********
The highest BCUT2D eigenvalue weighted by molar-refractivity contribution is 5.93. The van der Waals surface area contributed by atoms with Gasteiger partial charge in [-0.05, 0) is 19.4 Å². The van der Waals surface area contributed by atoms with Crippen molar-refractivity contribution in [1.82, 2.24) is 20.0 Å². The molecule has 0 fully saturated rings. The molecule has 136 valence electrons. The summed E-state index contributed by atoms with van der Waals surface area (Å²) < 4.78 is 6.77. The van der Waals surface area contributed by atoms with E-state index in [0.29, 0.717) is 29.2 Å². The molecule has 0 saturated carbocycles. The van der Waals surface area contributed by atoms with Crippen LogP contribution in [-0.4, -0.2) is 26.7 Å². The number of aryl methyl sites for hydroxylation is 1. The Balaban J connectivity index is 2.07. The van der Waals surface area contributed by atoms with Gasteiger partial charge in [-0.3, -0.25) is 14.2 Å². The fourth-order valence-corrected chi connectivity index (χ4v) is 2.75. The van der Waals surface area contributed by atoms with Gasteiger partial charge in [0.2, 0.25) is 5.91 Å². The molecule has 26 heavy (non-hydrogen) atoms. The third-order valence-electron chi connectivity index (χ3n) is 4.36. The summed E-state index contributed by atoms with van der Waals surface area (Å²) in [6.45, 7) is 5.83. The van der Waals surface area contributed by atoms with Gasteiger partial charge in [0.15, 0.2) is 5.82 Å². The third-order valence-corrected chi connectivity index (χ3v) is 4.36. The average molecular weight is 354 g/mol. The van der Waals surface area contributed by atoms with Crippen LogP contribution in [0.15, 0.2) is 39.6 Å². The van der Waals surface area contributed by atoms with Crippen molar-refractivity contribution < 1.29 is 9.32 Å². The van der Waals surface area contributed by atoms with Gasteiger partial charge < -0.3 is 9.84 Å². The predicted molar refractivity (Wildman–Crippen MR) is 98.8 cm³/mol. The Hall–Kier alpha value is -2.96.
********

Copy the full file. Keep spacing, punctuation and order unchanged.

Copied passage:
The highest BCUT2D eigenvalue weighted by molar-refractivity contribution is 5.93. The van der Waals surface area contributed by atoms with Gasteiger partial charge in [-0.05, 0) is 19.4 Å². The van der Waals surface area contributed by atoms with Crippen molar-refractivity contribution in [1.82, 2.24) is 20.0 Å². The molecule has 0 fully saturated rings. The molecule has 136 valence electrons. The summed E-state index contributed by atoms with van der Waals surface area (Å²) < 4.78 is 6.77. The van der Waals surface area contributed by atoms with E-state index in [0.29, 0.717) is 29.2 Å². The molecule has 0 saturated carbocycles. The van der Waals surface area contributed by atoms with Crippen LogP contribution in [-0.4, -0.2) is 26.7 Å². The number of aryl methyl sites for hydroxylation is 1. The Balaban J connectivity index is 2.07. The van der Waals surface area contributed by atoms with Gasteiger partial charge in [-0.3, -0.25) is 14.2 Å². The fourth-order valence-corrected chi connectivity index (χ4v) is 2.75. The van der Waals surface area contributed by atoms with Gasteiger partial charge in [0.2, 0.25) is 5.91 Å². The molecule has 26 heavy (non-hydrogen) atoms. The third-order valence-electron chi connectivity index (χ3n) is 4.36. The summed E-state index contributed by atoms with van der Waals surface area (Å²) in [6.45, 7) is 5.83. The van der Waals surface area contributed by atoms with Gasteiger partial charge in [0.15, 0.2) is 5.82 Å². The third-order valence-corrected chi connectivity index (χ3v) is 4.36. The average molecular weight is 354 g/mol. The van der Waals surface area contributed by atoms with Crippen LogP contribution in [0.15, 0.2) is 39.6 Å². The van der Waals surface area contributed by atoms with Crippen molar-refractivity contribution < 1.29 is 9.32 Å². The van der Waals surface area contributed by atoms with Gasteiger partial charge < -0.3 is 9.84 Å². The predicted molar refractivity (Wildman–Crippen MR) is 98.8 cm³/mol. The Hall–Kier alpha value is -2.96.